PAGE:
For Those Who Can't Sleep On Hip Hop


September 22, 2006


By Khalid J. Strickland a.k.a. Dirty Angel


Who says rhyme doesn’t pay?

     After earning his stripes as an elite A&R rep and producer at music-industry powerhouses Def Jam Records and Violator Management, Oscar Sanchez is having success as a four-star general, heading the newly-minted entertainment label Affluent Records. 
     Affluent’s highly-anticipated maiden project, released in the summer of 2006, is a collaborative album between acclaimed political-rap duo dead prez and the late, great Tupac Shakur’s running mates, The Outlaws.  The tight LP, ominously titled “Can’t Sell Dope Forever,” features stellar guest appearances, including cameos by Bone Thugs ‘N’ Harmony member Layzie Bone and San Francisco rap sensation Messy Marv. 
   The album’s songs are not only embedded with a much-needed and substantial theme, but the well-crafted lyrics are backed by top-notch beats that will summon heads to rhythmically nod.  With hip-hop music currently stuck in a quagmire of tunes that glorify dealing drugs, the fledgling Affluent Record’s first release is a bold and refreshing one.
    “We expect this release to be one of our top distributed projects for 2006,” stated Mike Bull, VP of label relations at Caroline/EMI Records, shortly before the company put Affluent’s flagship album in stores worldwide.
     During an exclusive interview with Insomniac, which took place in his East Harlem residence, Affluent CEO Oscar Sanchez detailed some of the factors that he believes will make his label a force to be reckoned with for years to come.
     “We artist develop,” Sanchez said in reference to what seems to be a lost art in today’s recording industry.  “That’s the only way I know how to work.  We work with artists to give them a better deal than most indie (labels) out there.  We operate like a mini-major… we have the outlets that the major labels do and we utilize the same routes.  You’ll always get good production from us.  It’s always about the music and we’re a producer-driven company that happens to have a great brand.  I have the experience.  I’ve done it for everyone else (at my former companies) and everyone else has been successful.  Now I’m going to do it for us.”
     Oscar’s tenure at Def Jam served him well as he absorbed invaluable lessons from Def Jam’s co-founder, living-legend Russell Simmons, and other giants of the music business.
     “Def Jam was an education that I could never pay money for anywhere in the world.  It was the greatest education I’d ever gotten in my life.  Russell is the greatest personality, the greatest marketer, the greatest promoter… he would make you feel at ease and educate you with everything and make you love it even more.”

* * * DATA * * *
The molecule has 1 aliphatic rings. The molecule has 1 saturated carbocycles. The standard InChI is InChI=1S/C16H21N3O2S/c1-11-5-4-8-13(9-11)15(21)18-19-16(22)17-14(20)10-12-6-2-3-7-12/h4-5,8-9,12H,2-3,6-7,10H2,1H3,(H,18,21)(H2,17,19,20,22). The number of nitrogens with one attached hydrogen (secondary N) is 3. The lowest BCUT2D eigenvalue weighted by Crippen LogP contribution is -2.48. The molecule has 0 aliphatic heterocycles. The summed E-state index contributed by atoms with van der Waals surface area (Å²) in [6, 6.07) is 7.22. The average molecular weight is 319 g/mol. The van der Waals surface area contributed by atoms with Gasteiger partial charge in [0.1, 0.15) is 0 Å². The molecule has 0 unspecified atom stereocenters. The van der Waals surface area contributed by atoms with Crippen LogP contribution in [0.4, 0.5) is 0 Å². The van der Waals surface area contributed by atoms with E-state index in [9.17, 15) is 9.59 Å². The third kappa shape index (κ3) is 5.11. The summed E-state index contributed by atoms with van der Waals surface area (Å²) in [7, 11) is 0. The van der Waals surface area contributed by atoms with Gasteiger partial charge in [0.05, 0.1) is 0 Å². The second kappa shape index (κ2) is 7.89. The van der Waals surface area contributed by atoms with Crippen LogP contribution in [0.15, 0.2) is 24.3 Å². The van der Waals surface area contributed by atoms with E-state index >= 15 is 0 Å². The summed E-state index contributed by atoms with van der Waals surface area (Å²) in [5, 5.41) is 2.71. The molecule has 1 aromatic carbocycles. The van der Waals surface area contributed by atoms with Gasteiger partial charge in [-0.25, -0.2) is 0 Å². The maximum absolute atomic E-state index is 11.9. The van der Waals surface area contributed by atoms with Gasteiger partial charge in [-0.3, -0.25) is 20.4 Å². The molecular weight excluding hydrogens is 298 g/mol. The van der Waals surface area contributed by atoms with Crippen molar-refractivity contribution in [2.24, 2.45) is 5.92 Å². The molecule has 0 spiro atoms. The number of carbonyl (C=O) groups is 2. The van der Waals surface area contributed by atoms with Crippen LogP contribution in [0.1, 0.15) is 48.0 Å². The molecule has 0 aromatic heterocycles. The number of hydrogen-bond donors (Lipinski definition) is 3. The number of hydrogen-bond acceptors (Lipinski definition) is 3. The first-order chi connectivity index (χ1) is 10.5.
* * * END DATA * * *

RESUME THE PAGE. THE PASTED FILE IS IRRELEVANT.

Sanchez also gave due respect and praise to the former Chairman and CEO of Def Jam, Lyor Cohen (“very savvy and intuitive”), Violator Management CEO Chris Lighty (“taught me how to conduct business properly”) and the Co-CEO of Violator, Mona Scott (“one of the most impressive people who made a change in my life musically”). 
     “These people took in a street kid with a lot of hustle and ambition and gave me a direction, a focus and let me grow,” Sanchez added when discussing his former employers and mentors.  “They brought me in as part of their family.”
     In addition to the “Can’t Sell Dope Forever” album, Affluent will also release music from Curtis Young a.k.a. Hood Surgeon, a talented rapper/producer from Compton, California who is the son of rap music deity, Andre Young, better known to the world as Dr. Dre. 
     “(Curtis Young has) a company called So Hood Records and we’re going to be putting out his first two albums,” Oscar said with excitement.  “He produces, he arranges… he’s such a complete artist and you can tell that it’s definitely in the blood.  Curtis is really good even if he wasn’t Dre’s son.  He looks like Dre and he has Dre’s tone, like Dr. Dre 2010.  He’s so much like his father that he’s got to show his own way without being under his daddy’s wing.  (Hood Surgeon) is definitely the future of Cali.”
     A sneak preview of Hood Surgeon’s unreleased songs reveal speaker-rattling, Cali-funk beats topped with hard, aggressive lyrics delivered in a Dre-like baritone.  Although his voice is very similar to his famous father’s, Curtis Young has a tight flow that is all his own.
     Armed with a cache of solid hits, seasoned veteran Oscar Sanchez has made a confident charge onto the music-industry’s battlefield.  There’s no doubt that he will lead Affluent Records to victory.
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